(Baucus:) “Oh, come on. Get real. We’re not going there. We have commitments, we have … relationships … You don’t just go off and invent some whole new game. Where the fuck have you been?”

(Axelrod:) “Where’ve you been? Where’s your buddy Grassley?”

(Baucus:) “What’s that supposed to mean?”

(Axelrod:) “You know what it …”

(Obama:) “Hold it, guys. We gotta stay focused here. Have to figure what we can get, if anything, that’s a plus but keeping all the players on board.”

And so they stayed the course.

Meanwhile, the organized base of U.S. capitalist reaction, the Republican National Committee, was going for the kill. It looked like Obama was toast; it was just a matter of staying their course. Racism was still working. If they could just deep-six health-care reform, that would stop the stinking liberal advance. What a relief!

But not so fast: They weren’t the only ones with a roadmap. All across America, labor leaders were conferring with constituents, dissidents and each other. It wasn’t just in Boston, L.A., Philadelphia or Cleveland. They were letting go of Democratic coattails and talking with the scorned N.A.A.C.P. and abused ACORN, with environmental activists, community organizations helping people survive and dissident candidates until recently invisible or mute. They were networking people angry for the right reasons into an avalanche-in-waiting. Not every labor council was breaking free. In Cincinnati, coattail hanging-on was alive – but on life-support. Last September, their famous annual Labor Day Picnic, traditionally stage-managed for minimum scary progress, was targeted by the Democrats for a safe Obama appearance.

The single-payer crowd called for a national gathering in Milwaukee. It kept growing in numbers, days and scope. The AFL-CIO’s Trumpca and 250 union activists from 35 states were there. Thirty-nine members of Congress showed up. In no time a superb demand on health care was crafted and packaged for Obama, and that was just the first page. Jobs, foreclosures, drone warfare, fair trade and climate change got added real fast.

Talk turned to Obama. Was he ever a class-conscious advocate for justice? Was he ever more than a Harvard Law-trained dilettante in social reform? Opinions were bolstered by anecdote and text search but the answer wasn’t compelling. Probably something like “smart, well-informed, trying to achieve an historic progressive transformation within a system where complex relationships have to be nurtured. The masses’ unrealistic expectations have to be balanced with the accustomed privileges of inherited wealth and acquired power.” Someone asked, “So, do we keep this plan a secret until the press conference?”… The traditional union approach would have been: a) request a meeting with the Democratic leadership, b) politely present their concerns far from the light of day, c) go home reporting to select exec boards that hope is on the way and get out the vote (“GOTV!”).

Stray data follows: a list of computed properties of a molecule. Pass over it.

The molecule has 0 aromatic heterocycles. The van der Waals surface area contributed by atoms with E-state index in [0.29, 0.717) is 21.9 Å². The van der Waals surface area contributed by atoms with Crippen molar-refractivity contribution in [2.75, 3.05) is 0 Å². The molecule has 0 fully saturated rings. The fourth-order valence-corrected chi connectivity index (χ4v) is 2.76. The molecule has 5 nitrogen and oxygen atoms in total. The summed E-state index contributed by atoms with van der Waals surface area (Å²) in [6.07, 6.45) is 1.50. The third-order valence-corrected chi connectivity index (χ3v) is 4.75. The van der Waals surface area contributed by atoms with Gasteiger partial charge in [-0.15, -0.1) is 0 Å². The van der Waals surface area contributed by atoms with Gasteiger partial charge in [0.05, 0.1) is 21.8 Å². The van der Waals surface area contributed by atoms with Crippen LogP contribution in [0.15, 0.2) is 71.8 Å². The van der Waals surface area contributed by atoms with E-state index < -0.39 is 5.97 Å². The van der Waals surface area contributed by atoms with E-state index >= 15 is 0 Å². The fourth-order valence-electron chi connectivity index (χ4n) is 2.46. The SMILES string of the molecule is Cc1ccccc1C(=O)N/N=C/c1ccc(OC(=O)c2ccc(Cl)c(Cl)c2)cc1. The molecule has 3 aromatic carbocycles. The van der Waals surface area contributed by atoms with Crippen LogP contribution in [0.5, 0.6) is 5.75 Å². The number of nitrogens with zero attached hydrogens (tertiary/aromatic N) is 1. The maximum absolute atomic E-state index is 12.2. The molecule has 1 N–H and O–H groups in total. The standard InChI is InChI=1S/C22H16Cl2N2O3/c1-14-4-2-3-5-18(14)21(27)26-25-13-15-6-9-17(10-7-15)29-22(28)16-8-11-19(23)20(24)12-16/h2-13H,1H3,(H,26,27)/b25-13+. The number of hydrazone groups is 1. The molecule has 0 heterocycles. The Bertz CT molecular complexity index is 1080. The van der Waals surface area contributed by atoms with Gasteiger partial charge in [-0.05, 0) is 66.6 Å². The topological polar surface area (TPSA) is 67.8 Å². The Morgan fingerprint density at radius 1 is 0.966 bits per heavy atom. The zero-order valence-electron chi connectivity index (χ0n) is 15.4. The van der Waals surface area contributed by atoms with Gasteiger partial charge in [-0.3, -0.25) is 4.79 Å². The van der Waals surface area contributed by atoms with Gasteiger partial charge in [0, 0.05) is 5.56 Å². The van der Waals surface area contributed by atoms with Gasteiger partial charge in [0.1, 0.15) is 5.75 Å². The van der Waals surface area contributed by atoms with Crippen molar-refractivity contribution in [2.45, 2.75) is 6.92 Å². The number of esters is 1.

One of the more aggressive community activists raised her hand: “If this whole thing is gonna work at all, we have to have people totally involved, put our demands out to everyone, plaster them everywhere with explanations.” Union guys from Boston, remembering their Howard Zinn tutorial, were nodding in agreement and rose in support of the notion: “We should broadcast our objectives and force the president onto a different track, send him flying forward into the future … into history.” (Howard Zinn, people’s historian)

For Obama, it was to be real simple: “If you want to get re-elected or ever have another Democratic majority, here’s what you’re going to do. The Dems’ free ride on labor is over. The lesser-evil disease that has afflicted generations of people and organizations fighting for progress is about to be eradicated from most metropolitan areas. If we get another Republican plague, ’cause you guys can’t fight for the people, we’re going to make you pay, really big.”

When the coalition of 1,267 organizations announced a press conference for Wednesday morning on the steps of the Capitol, they immediately got an audience at the White House. After introductions, the 13 delegates thanked the president and quickly laid out their demands (an easy-to-read 15-page paper was already public):

  • Stop all foreclosures; claw-back or compensate for lost homes of the non-rich
  • Big-bank nationalization, criminal prosecutions, finance regulations
  • Universal, publicly funded (single-payer) health care
  • Energy conservation, green reconstruction and mass transit; going carbon-free